RSD in Me! by Barby Ingle

cover_design.frontRSD in Me! by Barby Ingle is a guide to Reflex Sympathetic Dystrophy and other chronic pain conditions. It is full of information and advice for patients with RSD and their caregivers—doctors, therapists, families, and friends. The author shares her personal experiences with RSD after a car accident in 2002. It affected all aspects of her life—from daily routines to her career to her marriage. She includes definitions, causes, and tips from a personal perspective.

The cover is simple, mirroring the format of the book itself. It’s just text on a background, leading the reader to focus on the content. The content itself is fairly straightforward. Ingle breaks down the complex medical disease into categories. She seems to write from her heart—including personal bits throughout. At the end of each chapter is a “recap” section that lists all the important bits. The format makes it easy to gleam pieces of information out of this dense work. RSD is not a straightforward disease because it can literally be caused by anything and have symptoms ranging from pain to depression.

Writing about a medical condition is not easy, especially when the author adds personal experiences. The reader should applaud Ingle’s emotional strength in sharing such a private journey with the world in order to help others suffering the same. That being said, it can sometimes be difficult to understand what Ingle is trying to explain. This could be due to the complexity of RSD itself, the vagueness of the medical terms, or the writing style. Readers dealing with RSD will appreciate their feeling being validated, and doctors may gain a deeper understanding of their patients, but someone who has not experienced RSD may walk away from this book more confused than when they started.

Ingle achieves her goal—to get knowledge of RSD out there, to show support for her fellow suffers, and to reach out to the medical community. RSD in Me! reads more like a textbook than a memoir. The general population of readers may have gotten more out of this work if it had included more personal experiences and if the medical side had been illustrated with examples.


Trigger by Susan Vaught

Trigger by Susan Vaught is a story narrated by Jersey Hatch, a high school senior who has suffered a brain injury and cannot remember the last year or so of his life.  His story begins as he is being released from Carter Brain Injury Center after nearly a year of therapy and rehabilitation. The subsequent tale is a jumble of words, thoughts, emotions, and relationships as Jersey tries to re-establish his identity and continue living his life.

Because Jersey is the one narrating the story, the reader only knows what Jersey knows as he figures it out.  In the first couple of chapters, the reader learns the details of Jersey’s situation.  As Jersey returns home from Carter with his parents, he shares numerous details about his new life.  The reader learns that he must keep a memory book with him so that he can write down ideas that he does not want to forget, that he doesn’t remember the year before his injury and almost a complete year after.  As a result of his brain injury, he has lost motor function in his left leg and arm as well as his eyesight on the right side.  In addition to the physical effects, he also seems to have no filter in his brain and he cannot help but say words that pop into his head – over and over again.  This repetition sometimes makes his conversations hard to follow.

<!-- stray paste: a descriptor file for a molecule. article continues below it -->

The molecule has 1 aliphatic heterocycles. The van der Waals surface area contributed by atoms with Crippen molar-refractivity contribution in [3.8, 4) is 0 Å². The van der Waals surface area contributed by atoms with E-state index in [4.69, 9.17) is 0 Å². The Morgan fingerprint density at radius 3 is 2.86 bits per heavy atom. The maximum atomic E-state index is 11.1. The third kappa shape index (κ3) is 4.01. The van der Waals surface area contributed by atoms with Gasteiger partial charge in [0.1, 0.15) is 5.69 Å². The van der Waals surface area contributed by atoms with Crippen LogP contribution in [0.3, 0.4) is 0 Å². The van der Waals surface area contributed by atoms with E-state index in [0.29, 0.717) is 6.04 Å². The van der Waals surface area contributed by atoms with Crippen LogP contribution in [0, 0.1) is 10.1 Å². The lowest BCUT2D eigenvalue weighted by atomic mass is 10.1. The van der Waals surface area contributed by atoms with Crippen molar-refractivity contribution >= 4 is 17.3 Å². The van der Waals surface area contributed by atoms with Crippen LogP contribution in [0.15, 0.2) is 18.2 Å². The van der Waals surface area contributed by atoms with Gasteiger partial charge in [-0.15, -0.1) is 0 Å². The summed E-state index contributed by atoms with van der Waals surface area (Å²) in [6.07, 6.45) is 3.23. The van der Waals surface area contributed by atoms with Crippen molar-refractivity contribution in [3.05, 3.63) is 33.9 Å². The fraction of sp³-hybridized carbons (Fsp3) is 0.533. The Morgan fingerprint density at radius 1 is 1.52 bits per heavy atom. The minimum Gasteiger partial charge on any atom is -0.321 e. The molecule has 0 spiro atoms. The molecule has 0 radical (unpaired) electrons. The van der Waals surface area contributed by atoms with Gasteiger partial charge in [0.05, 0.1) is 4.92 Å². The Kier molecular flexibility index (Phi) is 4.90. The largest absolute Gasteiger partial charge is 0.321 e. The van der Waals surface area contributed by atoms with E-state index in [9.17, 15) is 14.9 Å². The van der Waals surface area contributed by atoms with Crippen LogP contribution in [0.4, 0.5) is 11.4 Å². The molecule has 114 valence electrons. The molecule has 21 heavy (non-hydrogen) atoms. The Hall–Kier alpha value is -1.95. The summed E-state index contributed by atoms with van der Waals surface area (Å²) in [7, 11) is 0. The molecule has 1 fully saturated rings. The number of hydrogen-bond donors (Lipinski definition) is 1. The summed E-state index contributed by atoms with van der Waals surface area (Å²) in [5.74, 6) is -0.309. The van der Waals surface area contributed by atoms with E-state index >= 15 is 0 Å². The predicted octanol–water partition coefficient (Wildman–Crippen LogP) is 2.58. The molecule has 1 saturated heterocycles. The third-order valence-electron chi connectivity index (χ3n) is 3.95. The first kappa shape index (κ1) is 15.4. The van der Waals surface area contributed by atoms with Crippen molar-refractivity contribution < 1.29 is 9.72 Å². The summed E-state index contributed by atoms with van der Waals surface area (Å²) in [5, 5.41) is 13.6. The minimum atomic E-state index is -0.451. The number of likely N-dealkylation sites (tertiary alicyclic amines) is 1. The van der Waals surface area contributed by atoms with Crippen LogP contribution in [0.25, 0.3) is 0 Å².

The reader begins to feel sorry for Jersey because of all these hardships; however, as the car approaches his home, the reader learns a shocking fact: Jersey Hatch took his father’s gun and shot himself in the head.  The big mystery – he has no idea why.

Inside the house, the reader learns even more about the situation. Before, Jersey was on the football team, the golf team, an in ROTC. He had a best friend, wanted to be a lawyer, and got straight A’s.  Now, his best friend Todd hates him, his old friends are ignoring him, and his parents are acting strange.  The only two people who seem to accept the new Jersey are Leza, Todd’s younger sister, and Mama Rush, Todd’s grandmother.  As the novel continues, these two seem to be his only functional support.

Vaught has written an extremely poignant novel.  Throughout the entire novel, the reader is inside the head of a young man who decided to take his own life and is now attempting to rebuild it.  It is a novel that attempts to address the question of why anyone would decide to commit suicide and if there are any reasons that would bring closure for surviving loved ones? It is also a novel about moving forward after tragedy – how does one rebuild relationships, trust, and self after something so horrific?  There are times the reader will want to comfort Jersey and there are times when she will want to shake him and ask “why did you put your family and friends through this? Did you mean to be so selfish?”  This entire novel is intense: the emotions are intense, the ideas are intense, and the descriptions are extremely vivid.


Susan Vaught

Copyright 2011